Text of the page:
October 27, 2016
Finding ways to transform a buck’s strongest defense mechanisms into an exploitable weakness is a real game-changer. Strategically making mock scrapes is a phenomenal way to take advantage of a shooter’s sensitive nose.
This tactic is often associated with the whitetail rut, but it’s extremely effective throughout the pre-rut period as well. In fact, mock scrapes are an effective tool for pinpointing a mature buck, establishing predictable patterns, and generating shot opportunities from the pre-rut until the actual breeding segment of the primary rut.
Here are step-by-step instructions on how to get the most out of your mock scrapes.
Step 1: Stay Scent Free
Before constructing your mock scrape, make sure you take some steps to eliminate human odor by showering with a quality scent-free body-wash and shampoo. Apply scent-neutralizing deodorant and pre-wash all clothing with an odorless detergent. Always wear knee-high rubber boots, latex gloves, and spray down with a scent-killing spray. Try to avoid any bare-skin or clothing directly contacting the overhanging limbs or ground. A fresh mock scrape that doesn’t contain any alarming human or foreign odors will become active much sooner.
Step 2: Choose High-traffic Locations
Big-buck, high-traffic locations like the edges of known bedding areas, staging points, preferred travel routes and feeding zones are all prime spots to construct mock scrapes. Setting up a series of mock scrapes and monitoring each site with a game-camera will help locate potential shooters and establish daily patterns and routines. When hunting large tracts of unfamiliar land, having multiple mock scrapes scattered throughout the hunting area is undoubtedly one of the fastest ways to pinpoint mature bucks and figure out a productive hunting game plan.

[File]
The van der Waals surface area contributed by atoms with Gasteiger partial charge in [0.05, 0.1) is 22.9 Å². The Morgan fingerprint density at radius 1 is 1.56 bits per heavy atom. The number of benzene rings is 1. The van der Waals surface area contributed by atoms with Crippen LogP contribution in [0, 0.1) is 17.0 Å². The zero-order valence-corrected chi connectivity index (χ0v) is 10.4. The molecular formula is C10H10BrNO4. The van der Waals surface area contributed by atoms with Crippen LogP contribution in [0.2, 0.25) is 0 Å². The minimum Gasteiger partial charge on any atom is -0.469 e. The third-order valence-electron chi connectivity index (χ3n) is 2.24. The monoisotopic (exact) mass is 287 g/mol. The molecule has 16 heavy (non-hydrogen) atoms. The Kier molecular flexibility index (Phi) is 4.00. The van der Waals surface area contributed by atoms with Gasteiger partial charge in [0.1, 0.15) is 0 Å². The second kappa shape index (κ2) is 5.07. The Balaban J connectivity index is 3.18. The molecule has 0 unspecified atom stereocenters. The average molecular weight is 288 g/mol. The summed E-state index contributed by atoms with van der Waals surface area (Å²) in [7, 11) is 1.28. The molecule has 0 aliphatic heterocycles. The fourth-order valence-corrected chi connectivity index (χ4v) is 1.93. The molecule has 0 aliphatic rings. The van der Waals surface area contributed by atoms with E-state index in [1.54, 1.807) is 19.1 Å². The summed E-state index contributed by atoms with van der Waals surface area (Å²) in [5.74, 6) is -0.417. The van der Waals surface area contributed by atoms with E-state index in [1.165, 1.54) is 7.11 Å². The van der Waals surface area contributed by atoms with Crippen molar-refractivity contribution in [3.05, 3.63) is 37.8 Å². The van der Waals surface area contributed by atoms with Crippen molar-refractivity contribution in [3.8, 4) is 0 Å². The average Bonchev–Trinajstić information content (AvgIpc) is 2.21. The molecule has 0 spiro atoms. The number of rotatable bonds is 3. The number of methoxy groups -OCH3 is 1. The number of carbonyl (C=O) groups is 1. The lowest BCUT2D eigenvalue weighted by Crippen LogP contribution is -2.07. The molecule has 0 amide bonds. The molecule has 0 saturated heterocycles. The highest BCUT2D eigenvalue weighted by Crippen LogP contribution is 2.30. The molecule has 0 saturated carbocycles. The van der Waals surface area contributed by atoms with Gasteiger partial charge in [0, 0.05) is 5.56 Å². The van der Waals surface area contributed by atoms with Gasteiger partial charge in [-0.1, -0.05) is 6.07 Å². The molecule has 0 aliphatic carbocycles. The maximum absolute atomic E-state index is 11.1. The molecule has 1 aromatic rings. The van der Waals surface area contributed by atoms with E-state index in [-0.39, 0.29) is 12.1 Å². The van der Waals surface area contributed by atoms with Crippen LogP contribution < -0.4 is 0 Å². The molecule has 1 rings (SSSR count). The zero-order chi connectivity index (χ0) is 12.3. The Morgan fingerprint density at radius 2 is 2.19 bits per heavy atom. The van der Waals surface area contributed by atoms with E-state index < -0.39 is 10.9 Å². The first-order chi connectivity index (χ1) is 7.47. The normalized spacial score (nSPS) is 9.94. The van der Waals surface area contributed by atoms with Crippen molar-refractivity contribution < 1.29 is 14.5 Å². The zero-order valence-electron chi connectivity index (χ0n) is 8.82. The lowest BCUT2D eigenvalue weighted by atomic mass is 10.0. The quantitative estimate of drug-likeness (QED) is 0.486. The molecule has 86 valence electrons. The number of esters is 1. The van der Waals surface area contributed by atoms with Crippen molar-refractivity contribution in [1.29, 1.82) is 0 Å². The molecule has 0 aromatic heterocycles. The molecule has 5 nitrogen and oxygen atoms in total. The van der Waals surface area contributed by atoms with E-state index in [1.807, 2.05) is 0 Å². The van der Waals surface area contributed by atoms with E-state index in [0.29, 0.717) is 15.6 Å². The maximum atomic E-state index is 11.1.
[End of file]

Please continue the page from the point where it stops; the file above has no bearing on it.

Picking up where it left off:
As the season progresses and bucks start to focus more on the ladies, try switching over to doe high-traffic areas. Primary doe travel routes, bedding areas, and the edges of current food sources are excellent locations for mock scrapes during this period. Pinch-points, bottlenecks and funnels that connect doe bedding and feeding areas also are excellent spots to throw down some scrapes. Once again, make sure you monitor each site with game-cameras and, if possible, set the units to video mode. This setting will give you a 10 to 30 seconds of HD-quality video clips of bucks working the scrapes. Doing this will yield multiple angles of a particular buck’s head-gear, which makes it much easier to accurately judge his rack.
Step 3: Keep It Real
Adding realism to mock scrapes is the key ingredient and secret to success. For starters, always pick overhanging branches with several dangling limbs above relatively flat ground containing thick dirt. The licking branches need to be just above the height of a mature buck’s head. Next, use a stick to rake away all leaf litter and debris from the ground below. Make sure the scrape is oval shaped and apply straight non-rut buck urine to the fresh dirt during the pre-rut. It’s also not a bad idea to collect large-size deer droppings in a small plastic bag and scatter the pellets in and around the outer edges of the scrape.
Toward the end of the pre-rut period, you also can apply tarsal gland scent to the overhanging branches and doe urine on the ground. When you first start observing chasing and breeding activity, adding estrous doe urine and dominant buck urine to mock scrapes in doe high-traffic areas can be a lethal tactic. The key to success is to simply match mock-scrape scent-application strategies with the current deer activity and seasonal transitional period.
If you’re looking for a game-changer hunting technique, then you’ll definitely want to give mock scrapes a try. It’s a tactic that can truly change the way you scout and hunt mature bucks.